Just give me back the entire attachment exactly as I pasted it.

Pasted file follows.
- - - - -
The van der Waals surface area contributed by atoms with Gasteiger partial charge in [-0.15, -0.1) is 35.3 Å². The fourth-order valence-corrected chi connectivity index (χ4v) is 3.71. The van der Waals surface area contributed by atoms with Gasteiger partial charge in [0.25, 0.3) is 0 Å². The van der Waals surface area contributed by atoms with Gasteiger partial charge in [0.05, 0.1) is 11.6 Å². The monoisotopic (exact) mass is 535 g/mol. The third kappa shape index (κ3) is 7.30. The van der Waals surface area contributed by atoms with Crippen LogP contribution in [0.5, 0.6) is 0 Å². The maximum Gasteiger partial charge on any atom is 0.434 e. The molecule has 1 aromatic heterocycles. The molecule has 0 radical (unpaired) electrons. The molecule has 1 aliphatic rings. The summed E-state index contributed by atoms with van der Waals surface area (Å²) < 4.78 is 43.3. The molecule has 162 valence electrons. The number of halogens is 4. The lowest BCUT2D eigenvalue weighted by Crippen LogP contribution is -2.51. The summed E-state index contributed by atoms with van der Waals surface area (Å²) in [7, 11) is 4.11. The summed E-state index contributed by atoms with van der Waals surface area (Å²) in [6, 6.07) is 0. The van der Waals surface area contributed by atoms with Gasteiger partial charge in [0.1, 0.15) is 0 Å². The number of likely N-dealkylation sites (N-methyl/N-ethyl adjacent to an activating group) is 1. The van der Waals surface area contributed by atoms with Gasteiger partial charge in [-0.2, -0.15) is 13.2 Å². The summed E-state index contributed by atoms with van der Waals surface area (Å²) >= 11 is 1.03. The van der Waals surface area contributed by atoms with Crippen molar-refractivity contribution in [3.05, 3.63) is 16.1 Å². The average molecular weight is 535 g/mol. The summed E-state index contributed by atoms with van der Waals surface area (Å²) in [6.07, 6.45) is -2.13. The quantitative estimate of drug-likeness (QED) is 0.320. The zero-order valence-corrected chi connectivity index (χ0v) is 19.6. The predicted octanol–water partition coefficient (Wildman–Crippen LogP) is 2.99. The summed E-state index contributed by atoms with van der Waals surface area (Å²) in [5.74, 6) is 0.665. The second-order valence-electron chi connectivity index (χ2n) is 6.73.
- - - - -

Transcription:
The van der Waals surface area contributed by atoms with Gasteiger partial charge in [-0.15, -0.1) is 35.3 Å². The fourth-order valence-corrected chi connectivity index (χ4v) is 3.71. The van der Waals surface area contributed by atoms with Gasteiger partial charge in [0.25, 0.3) is 0 Å². The van der Waals surface area contributed by atoms with Gasteiger partial charge in [0.05, 0.1) is 11.6 Å². The monoisotopic (exact) mass is 535 g/mol. The third kappa shape index (κ3) is 7.30. The van der Waals surface area contributed by atoms with Crippen LogP contribution in [0.5, 0.6) is 0 Å². The maximum Gasteiger partial charge on any atom is 0.434 e. The molecule has 1 aromatic heterocycles. The molecule has 0 radical (unpaired) electrons. The molecule has 1 aliphatic rings. The summed E-state index contributed by atoms with van der Waals surface area (Å²) < 4.78 is 43.3. The molecule has 162 valence electrons. The number of halogens is 4. The lowest BCUT2D eigenvalue weighted by Crippen LogP contribution is -2.51. The summed E-state index contributed by atoms with van der Waals surface area (Å²) in [7, 11) is 4.11. The summed E-state index contributed by atoms with van der Waals surface area (Å²) in [6, 6.07) is 0. The van der Waals surface area contributed by atoms with Gasteiger partial charge in [0.1, 0.15) is 0 Å². The number of likely N-dealkylation sites (N-methyl/N-ethyl adjacent to an activating group) is 1. The van der Waals surface area contributed by atoms with Gasteiger partial charge in [-0.2, -0.15) is 13.2 Å². The summed E-state index contributed by atoms with van der Waals surface area (Å²) >= 11 is 1.03. The van der Waals surface area contributed by atoms with Crippen molar-refractivity contribution in [3.05, 3.63) is 16.1 Å². The average molecular weight is 535 g/mol. The summed E-state index contributed by atoms with van der Waals surface area (Å²) in [6.07, 6.45) is -2.13. The quantitative estimate of drug-likeness (QED) is 0.320. The zero-order valence-corrected chi connectivity index (χ0v) is 19.6. The predicted octanol–water partition coefficient (Wildman–Crippen LogP) is 2.99. The summed E-state index contributed by atoms with van der Waals surface area (Å²) in [5.74, 6) is 0.665. The second-order valence-electron chi connectivity index (χ2n) is 6.73.